Archive for flash fiction

Now Available: Too Obscene

Posted in Writing with tags , , , , , , on April 27, 2013 by Scott Emerson

obscene

Now available from Nostrovia! Poetry, TOO OBSCENE is a one-shot zine featuring inappropriate but powerful flash fiction and poetry. Among the offerings you’ll find three of my poems–“Crucified for Cthulhu,” “Blowjob Queen” (ever wonder what oral sex with ALIEN’s Xenomorph is like?), and “Gang-Raped by Clowns–The Aftermath.” (You can even read “Crucified” for free on Nostrovia!’s preview page.)

Get yours here.

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Arnzstigation Days: “Longing”

Posted in Books, Writing with tags , , , , , on January 24, 2013 by Scott Emerson

arnzstigation

In honor of Arnzstigation Days, I’d like to share a flash fiction story, as well as a little bit about the book and its author, Michael Arnzen, who inspired it.

(Speaking of Arnzen, have you contributed to the Fridge of the Damned Kickstarter? It’s a wicked sweet magnetic poetry set coming from Raw Dog Screaming Press. For more info and to donate go here: http://www.kickstarter.com/projects/nathanrosen/michael-a-arnzens-fridge-of-the-damned-magnetic-po. And may I mention that pledges at the “Audiovillain” level gets you, among other cool items, a CD recording of Arnzen reading at the Morgantown Poets/Raw Dog Screaming party from May 2012. It’s an awesome event; I know, I was there.)

What I wanted to share was a poem inspired by a piece of Arnzen’s digital art, but it appears the piece has been taken down from Arnzen’s site (and Twitter has since eaten the poem as well). So instead I’ll be offering my short-short “Longing.”

“Longing” wasn’t inspired by any one specific Instigation or Twisted Prompt; it’s part of the flash fiction flood unleashed in my brain after reading Arnzen’s excellent flash collection 100 JOLTS. I scribbled a TON of microfiction, much of it bad, after devouring the book. Yet the way Arnzen utilized clever wordplay, vivid and bizarre imagery, and pop culture deconstruction prodded my muse like few books have, and I continued to hone the shorts. Finally I got something I was happy with.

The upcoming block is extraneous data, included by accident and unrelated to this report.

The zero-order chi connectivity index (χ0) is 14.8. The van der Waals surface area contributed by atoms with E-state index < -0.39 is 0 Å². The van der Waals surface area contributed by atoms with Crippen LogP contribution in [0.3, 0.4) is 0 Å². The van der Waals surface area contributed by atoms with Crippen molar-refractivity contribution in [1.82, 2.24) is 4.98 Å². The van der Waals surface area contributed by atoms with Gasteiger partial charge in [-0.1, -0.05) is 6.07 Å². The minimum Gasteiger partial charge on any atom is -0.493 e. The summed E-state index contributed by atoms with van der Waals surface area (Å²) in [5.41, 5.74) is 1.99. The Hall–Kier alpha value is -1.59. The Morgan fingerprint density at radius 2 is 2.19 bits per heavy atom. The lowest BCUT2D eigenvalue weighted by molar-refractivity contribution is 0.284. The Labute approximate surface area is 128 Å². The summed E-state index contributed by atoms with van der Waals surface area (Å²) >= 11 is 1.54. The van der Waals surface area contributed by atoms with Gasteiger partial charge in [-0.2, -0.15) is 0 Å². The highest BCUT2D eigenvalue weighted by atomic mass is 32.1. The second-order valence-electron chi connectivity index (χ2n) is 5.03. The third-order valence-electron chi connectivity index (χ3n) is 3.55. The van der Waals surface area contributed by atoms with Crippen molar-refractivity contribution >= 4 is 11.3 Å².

“Longing” was origially published in August 2004 in FLASHSHOT.

LONGING
by Scott Emerson

I long to sever your vocal chords.
That way, I couldn’t hear you say, Stop. Don’t. I don’t like when we play this game. I hate seeing you bleed.
But I wouldn’t. Like you’ve said, it’s not my style.
#
The awl slid effortlessly into my eardrums.
—-

In closing, let me add that Michael Arnzen has been more than an inspiration or favorite author. He’s been a valuable mentor and friend, one whose advice and wisdom has greatly benefitted my work in the near-decade I’ve been fortunate to know him. I would not be the writer I am today without his influence.

Whether or not that’s a good thing remains to be seen.

Mad Rush #1 Now Available

Posted in Writing with tags , , , , on January 27, 2012 by Scott Emerson

MAD RUSH, the new literary journal from editor Craig Scott, is now available, featuring poetry and flash fiction by Michael Hemmingson, John Grey, Kurt Newton, John Edward Lawson, and many more. (It also contains my poem “Writing Prompts to Ensure Your Alienation.”)

Copies available here. Or visit the website.

Review: 100 Jolts: Shockingly Short Stories by Michael A. Arnzen

Posted in Bizarro Brigade, Writing with tags , , , , , on July 23, 2011 by Scott Emerson

(Review for Bizarro Brigade.)

Simply put, the best single-author collection of flash fiction I’ve ever read. (Gee, qualify much?) Michael Arnzen remains one of my favorite genre practitioners and 100 JOLTS is a prime representative of his strengths, a cross-section of surrealism, experimentalism, pitch-black humor, pop culture deconstruction, and wickedly clever wordplay.

More impressive than the volume of stories is the fact that just about every one is a winner; highlights include “Obictionary,” a deceptively playful tribute to Edward Gorey, “Domestic Fowl,” which witnesses a man’s self-induced transformation into a chicken, “The Cow Cafe,” about a most unusual coffeehouse, and the instructional one-two punch of “How to Grow a Man-Eating Plant” and “Stabbing for Dummies” (the latter co-written by Vincent K. Sakowski).

Good flash fiction, especially of the dark variety, can be likened to a snakebite: the encounter may be quick, but the results are lingering. Arnzen displays this repeatedly throughout the collection with a number of brief, resonant stories, some only a few sentences long.

An absolute must for fans of microfiction. Connoisseurs of the strange will find much to enjoy as well.

(Here’s an animated video for one of the stories, the zombie opus “Brain Candy”):